Machiavelli said, the leader who wants to make a change in the social order has the most difficult task of all. Those whose privileged positions will be eliminated come at the leader with spears sharpened. Those who will benefit from the new order wait quietly to see what happens. If you broadcast your idea in the early stages you will incite all your potential enemies while doing little to attract supporters.

Instead, speak first to your logical supporters one-on-one.

Get them on board. Let them advise you on how to make your idea more attractive and less scary to the next most-friendly level of potential allies. Keep going in one-on-one conversations, asking for advice, then asking for a little help, getting people on your side. Finally go to the people who have reason to resist the idea with the help of your friends. Listen with the intent of hearing whatever they say as an effort to help. Research their objections and thank them for the guidance.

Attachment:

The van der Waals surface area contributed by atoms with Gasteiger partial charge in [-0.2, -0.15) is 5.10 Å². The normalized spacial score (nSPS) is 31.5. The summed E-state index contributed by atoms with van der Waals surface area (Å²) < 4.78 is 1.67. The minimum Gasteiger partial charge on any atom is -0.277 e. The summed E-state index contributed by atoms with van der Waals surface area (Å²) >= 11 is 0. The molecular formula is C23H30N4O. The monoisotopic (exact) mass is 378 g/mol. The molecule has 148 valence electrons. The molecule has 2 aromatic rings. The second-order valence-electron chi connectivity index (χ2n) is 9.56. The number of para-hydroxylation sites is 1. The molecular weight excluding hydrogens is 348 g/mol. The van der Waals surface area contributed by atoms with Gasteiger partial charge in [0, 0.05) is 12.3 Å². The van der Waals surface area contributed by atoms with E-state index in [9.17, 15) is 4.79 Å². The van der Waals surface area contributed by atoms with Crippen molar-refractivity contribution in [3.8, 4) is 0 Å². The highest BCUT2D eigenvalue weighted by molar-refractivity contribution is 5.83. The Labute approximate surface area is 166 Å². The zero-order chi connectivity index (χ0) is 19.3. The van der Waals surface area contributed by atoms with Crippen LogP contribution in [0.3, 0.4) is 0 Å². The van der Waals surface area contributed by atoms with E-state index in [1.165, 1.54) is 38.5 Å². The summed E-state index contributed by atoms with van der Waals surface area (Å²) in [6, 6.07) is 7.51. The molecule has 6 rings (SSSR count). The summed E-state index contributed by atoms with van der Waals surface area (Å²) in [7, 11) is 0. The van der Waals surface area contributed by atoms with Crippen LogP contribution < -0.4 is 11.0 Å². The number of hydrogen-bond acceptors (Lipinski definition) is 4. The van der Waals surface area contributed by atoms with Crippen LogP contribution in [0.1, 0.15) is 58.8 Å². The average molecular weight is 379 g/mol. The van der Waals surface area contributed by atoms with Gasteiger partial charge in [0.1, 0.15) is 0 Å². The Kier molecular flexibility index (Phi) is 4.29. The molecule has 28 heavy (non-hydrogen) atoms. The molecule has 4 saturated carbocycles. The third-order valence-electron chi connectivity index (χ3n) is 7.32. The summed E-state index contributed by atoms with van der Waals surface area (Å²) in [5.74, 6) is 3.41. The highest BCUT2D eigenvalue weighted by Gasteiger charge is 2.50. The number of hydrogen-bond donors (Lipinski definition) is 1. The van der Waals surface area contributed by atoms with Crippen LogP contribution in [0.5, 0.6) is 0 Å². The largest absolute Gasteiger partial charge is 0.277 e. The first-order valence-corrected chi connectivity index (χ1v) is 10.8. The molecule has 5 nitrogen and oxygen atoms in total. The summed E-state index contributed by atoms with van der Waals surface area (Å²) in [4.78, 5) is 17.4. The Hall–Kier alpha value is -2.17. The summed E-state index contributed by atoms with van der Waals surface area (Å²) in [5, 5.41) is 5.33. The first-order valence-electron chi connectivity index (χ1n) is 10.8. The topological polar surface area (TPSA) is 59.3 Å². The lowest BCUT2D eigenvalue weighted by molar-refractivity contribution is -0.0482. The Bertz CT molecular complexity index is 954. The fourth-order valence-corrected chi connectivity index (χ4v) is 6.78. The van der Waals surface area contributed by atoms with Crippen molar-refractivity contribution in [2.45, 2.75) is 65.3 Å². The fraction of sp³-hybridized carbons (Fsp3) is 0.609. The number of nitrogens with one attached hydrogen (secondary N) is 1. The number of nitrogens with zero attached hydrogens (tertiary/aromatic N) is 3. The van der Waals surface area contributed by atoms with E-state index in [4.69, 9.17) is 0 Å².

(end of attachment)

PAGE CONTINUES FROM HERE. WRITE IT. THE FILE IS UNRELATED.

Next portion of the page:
Next Week

Next Monday’s post: The Risk of Not Doing It.”

Posts in this Series:

How to Sell Your Ideas

Express Gratitude

Avoid Triggering the Organizational Immune System

It’s Only a Test

Framing Ideas so they Get Support

Restarting the Clock

 

Gifford Pinchot III is an American entrepreneur, author, inventor, and President of Pinchot & Company. Gifford is credited with inventing the concept of and word “intrapreneur” in a paper that he and his wife, Elizabeth Pinchot, wrote in 1978 titled Intra-Corporate Entrepreneurship. His first book, Intrapreneuring: Why You Don’t Have to Leave the Corporation to Become an Entrepreneur (1985) presented an expansion of the intrapreneurship concept.